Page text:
In the recent weeks the headlines are screaming about the impending trade wars, the expected shrinkage in global trade and its impact on the overall welfare of the humankind.
In this write-up, I attempt to show that very soon technological changes will lead to shrinkage in global trade.
The key feature of industrial revolution since early 19th century is lengthening of the supply chains, concentration of manufacturing in specialized workplaces of gigantic proportions – all for the quest of efficiency.
However, the new kind of manufacturing is on the horizon, additive manufacturing or 3d printing. It is just now moving from prototyping novelty to serious manufacturing for various applications. As additive manufacturing is at a cutting-edge intersection of computer science, materials science, thermodynamics and very recently optics and chemistry as well, we believe that this technique will enable production of goods at the places where consumers are converting locally available materials into desired products.
The elusive goal of economic batch size of one is within the reach of this generation. When we say economic batch size of one, we just do not mean the customization to the needs of individual consumer’s taste, but we also imply use of materials that are locally available in abundance.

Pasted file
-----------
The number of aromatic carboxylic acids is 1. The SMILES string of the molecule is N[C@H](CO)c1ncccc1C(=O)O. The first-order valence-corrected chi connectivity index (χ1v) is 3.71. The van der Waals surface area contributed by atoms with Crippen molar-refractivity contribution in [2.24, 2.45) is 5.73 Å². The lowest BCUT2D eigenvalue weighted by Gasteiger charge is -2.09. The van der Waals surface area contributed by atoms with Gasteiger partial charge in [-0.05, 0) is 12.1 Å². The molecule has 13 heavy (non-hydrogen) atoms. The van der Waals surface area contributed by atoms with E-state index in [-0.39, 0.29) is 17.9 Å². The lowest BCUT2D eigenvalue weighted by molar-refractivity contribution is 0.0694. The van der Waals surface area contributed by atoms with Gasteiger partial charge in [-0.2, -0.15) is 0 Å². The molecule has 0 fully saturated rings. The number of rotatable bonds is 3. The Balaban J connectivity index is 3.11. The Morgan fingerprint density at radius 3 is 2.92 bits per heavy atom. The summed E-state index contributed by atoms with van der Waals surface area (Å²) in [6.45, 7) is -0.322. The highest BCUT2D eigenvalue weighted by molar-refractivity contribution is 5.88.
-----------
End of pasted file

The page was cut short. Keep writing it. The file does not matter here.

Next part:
So, in the not so distant future, we will not have huge ships carrying containers of goods from low production cost centers to high income centers; but CAD designs with bills of materials will be zipping over cyberspace from designers located in places with high creativity and education to places with low creativity and education. The designers will be receiving the relative cost of all available materials amenable for additive manufacturing across all consumption centers, apart from receiving the customization needs of consumers. As more and more materials are made amenable for additive manufacturing, we can expect combinatorial explosion of possible designs to such a great extent that only AI can assist the designers in making the most appropriate choices of designs.
In other words, in less than two decades, we predict a sharp slowdown in global trade of physical goods as additive manufacturing becomes even more practical and cost efficient. Pretty soon, we do not a Trump to cause a collapse in the international trade. What this means for current e-commerce giants, physical big box retailers, and transporters et al is matter of detailed analysis. Unfortunately, as usual, the stock market has not yet seen beyond the first curve it is facing.